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  • Westwego renews Reflex traffic camera contract

    Westwego's City Council has voted to extend the city's contract with Redflex Traffic Systems, the Arizona company that provides equipment designed to slow motorists down.


  • Housing and Urban Development Secretary Shaun Donovan, left, and Transportation Secretary Anthony Foxx, right, talk with Baltimore Mayor Stephanie Rawlings-Blake, center before President Barack Obama speaks at a reception for the U.S. Conference of Mayors in the East Room of the White House, Thursday, Jan. 23, 2014, in Washington. (AP Photo/Carolyn Kaster)

    EDITORIAL: A flash of truth on speed-camera cash

    The Baltimore Sun reports some interesting statistics about the revenue cameras that have been harassing drivers passing through Charm City for years. One of every 10 speeding tickets records a speed reading that's completely made up.


  • Lafayette schools testing bus cameras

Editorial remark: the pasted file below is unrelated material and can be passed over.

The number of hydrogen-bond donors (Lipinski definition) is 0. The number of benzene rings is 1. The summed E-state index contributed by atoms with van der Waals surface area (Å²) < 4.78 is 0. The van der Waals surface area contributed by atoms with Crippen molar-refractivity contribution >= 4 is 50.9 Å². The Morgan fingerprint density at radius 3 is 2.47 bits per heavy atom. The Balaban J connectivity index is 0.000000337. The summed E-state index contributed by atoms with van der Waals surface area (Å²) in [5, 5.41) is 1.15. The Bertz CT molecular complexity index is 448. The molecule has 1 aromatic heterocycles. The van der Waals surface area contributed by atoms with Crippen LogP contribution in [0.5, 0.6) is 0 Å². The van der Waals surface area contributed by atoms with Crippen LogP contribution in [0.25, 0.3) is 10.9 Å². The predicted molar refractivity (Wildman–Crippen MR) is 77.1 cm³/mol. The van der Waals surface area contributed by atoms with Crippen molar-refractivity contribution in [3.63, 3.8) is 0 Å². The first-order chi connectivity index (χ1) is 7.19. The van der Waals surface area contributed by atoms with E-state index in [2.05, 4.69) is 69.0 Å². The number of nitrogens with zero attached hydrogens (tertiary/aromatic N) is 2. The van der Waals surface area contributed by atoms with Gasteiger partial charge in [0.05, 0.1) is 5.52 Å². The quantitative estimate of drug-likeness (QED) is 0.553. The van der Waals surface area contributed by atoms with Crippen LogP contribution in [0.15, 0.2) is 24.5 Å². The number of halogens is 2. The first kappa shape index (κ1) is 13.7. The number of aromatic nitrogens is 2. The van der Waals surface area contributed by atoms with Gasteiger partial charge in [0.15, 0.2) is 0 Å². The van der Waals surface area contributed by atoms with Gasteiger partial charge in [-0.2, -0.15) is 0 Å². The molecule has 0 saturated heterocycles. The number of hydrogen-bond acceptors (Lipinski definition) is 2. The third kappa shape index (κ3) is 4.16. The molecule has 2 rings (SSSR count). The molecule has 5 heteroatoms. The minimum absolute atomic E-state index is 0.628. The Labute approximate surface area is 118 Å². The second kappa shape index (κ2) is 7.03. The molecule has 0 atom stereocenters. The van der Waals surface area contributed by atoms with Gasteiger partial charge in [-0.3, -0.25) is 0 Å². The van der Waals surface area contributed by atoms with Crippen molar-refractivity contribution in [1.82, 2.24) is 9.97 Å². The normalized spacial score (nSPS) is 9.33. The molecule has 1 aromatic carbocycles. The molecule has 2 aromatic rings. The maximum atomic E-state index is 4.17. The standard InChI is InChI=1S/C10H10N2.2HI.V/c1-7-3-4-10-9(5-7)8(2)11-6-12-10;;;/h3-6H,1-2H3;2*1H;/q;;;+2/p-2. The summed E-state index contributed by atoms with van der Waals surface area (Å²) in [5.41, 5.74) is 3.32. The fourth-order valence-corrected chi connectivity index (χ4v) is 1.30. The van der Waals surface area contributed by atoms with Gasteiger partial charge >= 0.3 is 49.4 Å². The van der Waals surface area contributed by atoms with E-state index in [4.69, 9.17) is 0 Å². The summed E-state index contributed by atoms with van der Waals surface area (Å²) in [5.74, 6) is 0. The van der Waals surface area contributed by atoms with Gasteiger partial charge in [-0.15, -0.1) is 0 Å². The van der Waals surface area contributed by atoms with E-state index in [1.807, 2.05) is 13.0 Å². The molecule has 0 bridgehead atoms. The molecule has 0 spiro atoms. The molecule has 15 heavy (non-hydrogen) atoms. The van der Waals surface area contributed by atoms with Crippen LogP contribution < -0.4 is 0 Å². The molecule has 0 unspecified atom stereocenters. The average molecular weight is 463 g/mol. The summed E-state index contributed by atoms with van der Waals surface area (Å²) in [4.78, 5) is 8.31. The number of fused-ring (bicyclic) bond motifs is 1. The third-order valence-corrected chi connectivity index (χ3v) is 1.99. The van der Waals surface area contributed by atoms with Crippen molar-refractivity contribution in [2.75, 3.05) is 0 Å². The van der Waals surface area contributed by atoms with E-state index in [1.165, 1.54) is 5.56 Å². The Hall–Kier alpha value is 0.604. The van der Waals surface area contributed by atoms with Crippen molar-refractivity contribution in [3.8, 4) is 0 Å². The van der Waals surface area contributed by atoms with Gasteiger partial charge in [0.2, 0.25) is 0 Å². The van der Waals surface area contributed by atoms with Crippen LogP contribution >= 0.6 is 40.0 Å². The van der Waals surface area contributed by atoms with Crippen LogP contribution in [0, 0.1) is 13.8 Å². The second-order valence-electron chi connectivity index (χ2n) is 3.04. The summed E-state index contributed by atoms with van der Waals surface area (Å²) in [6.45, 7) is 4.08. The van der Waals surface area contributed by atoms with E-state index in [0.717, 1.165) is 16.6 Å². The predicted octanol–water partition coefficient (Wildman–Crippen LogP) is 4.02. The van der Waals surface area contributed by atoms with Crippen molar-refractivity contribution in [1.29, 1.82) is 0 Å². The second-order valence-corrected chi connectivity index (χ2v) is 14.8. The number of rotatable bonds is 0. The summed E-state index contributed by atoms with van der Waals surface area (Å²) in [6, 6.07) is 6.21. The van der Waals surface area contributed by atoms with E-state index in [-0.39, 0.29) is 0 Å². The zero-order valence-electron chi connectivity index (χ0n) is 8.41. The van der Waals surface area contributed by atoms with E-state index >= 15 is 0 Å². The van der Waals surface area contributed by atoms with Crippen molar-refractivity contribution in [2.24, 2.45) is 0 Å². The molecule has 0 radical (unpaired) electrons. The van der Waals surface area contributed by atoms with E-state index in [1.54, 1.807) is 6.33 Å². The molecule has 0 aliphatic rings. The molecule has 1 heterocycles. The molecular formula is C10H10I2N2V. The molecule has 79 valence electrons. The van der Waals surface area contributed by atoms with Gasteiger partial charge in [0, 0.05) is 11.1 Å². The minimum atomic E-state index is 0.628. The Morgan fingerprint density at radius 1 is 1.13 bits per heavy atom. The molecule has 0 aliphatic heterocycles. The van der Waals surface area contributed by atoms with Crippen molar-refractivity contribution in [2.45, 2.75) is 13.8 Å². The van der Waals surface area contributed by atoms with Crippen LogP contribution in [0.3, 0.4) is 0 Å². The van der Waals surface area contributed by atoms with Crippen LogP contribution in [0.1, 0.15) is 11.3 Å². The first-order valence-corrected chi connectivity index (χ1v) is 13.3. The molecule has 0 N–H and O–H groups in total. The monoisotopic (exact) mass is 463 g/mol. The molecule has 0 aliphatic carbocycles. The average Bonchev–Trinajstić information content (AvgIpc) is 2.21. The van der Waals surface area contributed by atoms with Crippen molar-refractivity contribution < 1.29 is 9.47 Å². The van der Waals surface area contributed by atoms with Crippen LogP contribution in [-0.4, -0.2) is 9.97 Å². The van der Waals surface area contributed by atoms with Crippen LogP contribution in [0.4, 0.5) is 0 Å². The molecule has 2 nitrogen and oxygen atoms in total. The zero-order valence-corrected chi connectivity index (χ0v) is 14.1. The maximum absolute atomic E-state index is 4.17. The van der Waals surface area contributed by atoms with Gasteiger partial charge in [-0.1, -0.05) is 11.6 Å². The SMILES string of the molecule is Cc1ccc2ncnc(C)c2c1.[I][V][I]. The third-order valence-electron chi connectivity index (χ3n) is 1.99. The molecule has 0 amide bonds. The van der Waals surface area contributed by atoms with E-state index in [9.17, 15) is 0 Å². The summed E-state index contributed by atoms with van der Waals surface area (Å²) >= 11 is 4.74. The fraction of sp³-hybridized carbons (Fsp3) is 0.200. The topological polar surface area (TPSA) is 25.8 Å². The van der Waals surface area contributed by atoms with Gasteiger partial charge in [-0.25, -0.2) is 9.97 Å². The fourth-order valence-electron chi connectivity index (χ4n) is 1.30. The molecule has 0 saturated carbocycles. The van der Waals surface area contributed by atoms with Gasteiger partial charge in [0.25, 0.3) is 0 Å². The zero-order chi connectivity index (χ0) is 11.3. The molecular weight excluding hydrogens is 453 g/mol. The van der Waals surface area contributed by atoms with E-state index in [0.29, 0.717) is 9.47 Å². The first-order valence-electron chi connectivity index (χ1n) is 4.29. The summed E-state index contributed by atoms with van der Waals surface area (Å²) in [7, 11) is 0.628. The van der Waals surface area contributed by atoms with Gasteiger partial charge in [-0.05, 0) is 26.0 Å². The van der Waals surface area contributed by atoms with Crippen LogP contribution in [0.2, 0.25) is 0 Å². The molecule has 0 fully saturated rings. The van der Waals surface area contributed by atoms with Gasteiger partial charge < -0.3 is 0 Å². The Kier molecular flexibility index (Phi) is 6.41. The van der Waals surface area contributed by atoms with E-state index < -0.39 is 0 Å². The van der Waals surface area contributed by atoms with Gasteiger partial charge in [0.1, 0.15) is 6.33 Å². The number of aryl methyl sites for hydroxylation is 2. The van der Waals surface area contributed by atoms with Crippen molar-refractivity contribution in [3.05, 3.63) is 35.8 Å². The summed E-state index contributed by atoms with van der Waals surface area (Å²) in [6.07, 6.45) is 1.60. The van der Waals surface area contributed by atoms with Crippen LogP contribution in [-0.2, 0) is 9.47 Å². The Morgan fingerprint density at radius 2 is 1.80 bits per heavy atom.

The Lafayette Parish School System is testing traffic surveillance cameras on three of its buses to gather information on the number of motorists who disobey stop signs on school buses.


  • A speed camera on New York Avenue Northeast in Washington (The Washington Times )

    EDITORIAL: Flashing for cash

    Privatizing law enforcement should never be done lightly. The combination of the government's power to restrain individual liberty and greed for profit invites corruption. That's the scenario playing out across the country with revenue cameras, sometimes called red-light cameras.


  • Technician Charles Riggings in March services traffic cameras designed to catch speeders and motorists who run red lights in Los Angeles. (Associated Press)

    EDITORIAL: Run a red light, win $1,000

    The lure of easy money can't be resisted. It tempts the defenders of red-light cameras to say whatever it takes to keep the money-making machines running. In a nearby letter, Alexandria Police Chief Earl L. Cook takes issue with a recent editorial that identified just how dangerous a game the city has been playing ("Alexandria's voluntary cameras," Aug. 2). Here's the whole story.


  • Red light camera at the intersection of Route 1 and Franklin Street in Alexandria, Va.

    EDITORIAL: Red-light cash grab accelerates

    The city of Fairfax is about to join Arlington and Falls Church in making its streets far more dangerous. The Virginia Department of Transportation (VDOT) on March 28 gave its final blessing to the installation of red-light cameras at a pair of Fairfax intersections where the devices could not possibly result in any significant safety benefit.


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